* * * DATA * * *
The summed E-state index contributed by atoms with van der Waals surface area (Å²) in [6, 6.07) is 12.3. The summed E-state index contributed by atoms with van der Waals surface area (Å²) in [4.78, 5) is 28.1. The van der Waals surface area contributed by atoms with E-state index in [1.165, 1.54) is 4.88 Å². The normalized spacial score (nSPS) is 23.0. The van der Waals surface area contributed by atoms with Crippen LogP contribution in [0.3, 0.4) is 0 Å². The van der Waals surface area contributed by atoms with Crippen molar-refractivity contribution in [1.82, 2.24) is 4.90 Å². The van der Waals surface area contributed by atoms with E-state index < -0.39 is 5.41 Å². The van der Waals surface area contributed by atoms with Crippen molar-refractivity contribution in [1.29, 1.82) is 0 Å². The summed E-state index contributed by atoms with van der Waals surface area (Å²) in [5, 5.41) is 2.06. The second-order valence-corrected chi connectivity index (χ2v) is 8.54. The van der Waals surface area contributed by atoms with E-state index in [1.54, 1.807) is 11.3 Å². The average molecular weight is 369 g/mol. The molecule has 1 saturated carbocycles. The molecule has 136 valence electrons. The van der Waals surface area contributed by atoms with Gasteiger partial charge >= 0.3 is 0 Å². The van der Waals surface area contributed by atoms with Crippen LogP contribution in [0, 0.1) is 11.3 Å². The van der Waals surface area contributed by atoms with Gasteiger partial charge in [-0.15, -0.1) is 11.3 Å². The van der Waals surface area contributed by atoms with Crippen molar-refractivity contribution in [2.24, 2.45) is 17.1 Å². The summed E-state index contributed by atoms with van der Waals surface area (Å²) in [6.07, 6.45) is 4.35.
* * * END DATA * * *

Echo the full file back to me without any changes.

The summed E-state index contributed by atoms with van der Waals surface area (Å²) in [6, 6.07) is 12.3. The summed E-state index contributed by atoms with van der Waals surface area (Å²) in [4.78, 5) is 28.1. The van der Waals surface area contributed by atoms with E-state index in [1.165, 1.54) is 4.88 Å². The normalized spacial score (nSPS) is 23.0. The van der Waals surface area contributed by atoms with Crippen LogP contribution in [0.3, 0.4) is 0 Å². The van der Waals surface area contributed by atoms with Crippen molar-refractivity contribution in [1.82, 2.24) is 4.90 Å². The van der Waals surface area contributed by atoms with E-state index < -0.39 is 5.41 Å². The van der Waals surface area contributed by atoms with Crippen molar-refractivity contribution in [1.29, 1.82) is 0 Å². The summed E-state index contributed by atoms with van der Waals surface area (Å²) in [5, 5.41) is 2.06. The second-order valence-corrected chi connectivity index (χ2v) is 8.54. The van der Waals surface area contributed by atoms with E-state index in [1.54, 1.807) is 11.3 Å². The average molecular weight is 369 g/mol. The molecule has 1 saturated carbocycles. The molecule has 136 valence electrons. The van der Waals surface area contributed by atoms with Gasteiger partial charge >= 0.3 is 0 Å². The van der Waals surface area contributed by atoms with Crippen LogP contribution in [0, 0.1) is 11.3 Å². The van der Waals surface area contributed by atoms with Gasteiger partial charge in [-0.15, -0.1) is 11.3 Å². The van der Waals surface area contributed by atoms with Crippen molar-refractivity contribution in [2.24, 2.45) is 17.1 Å². The summed E-state index contributed by atoms with van der Waals surface area (Å²) in [6.07, 6.45) is 4.35.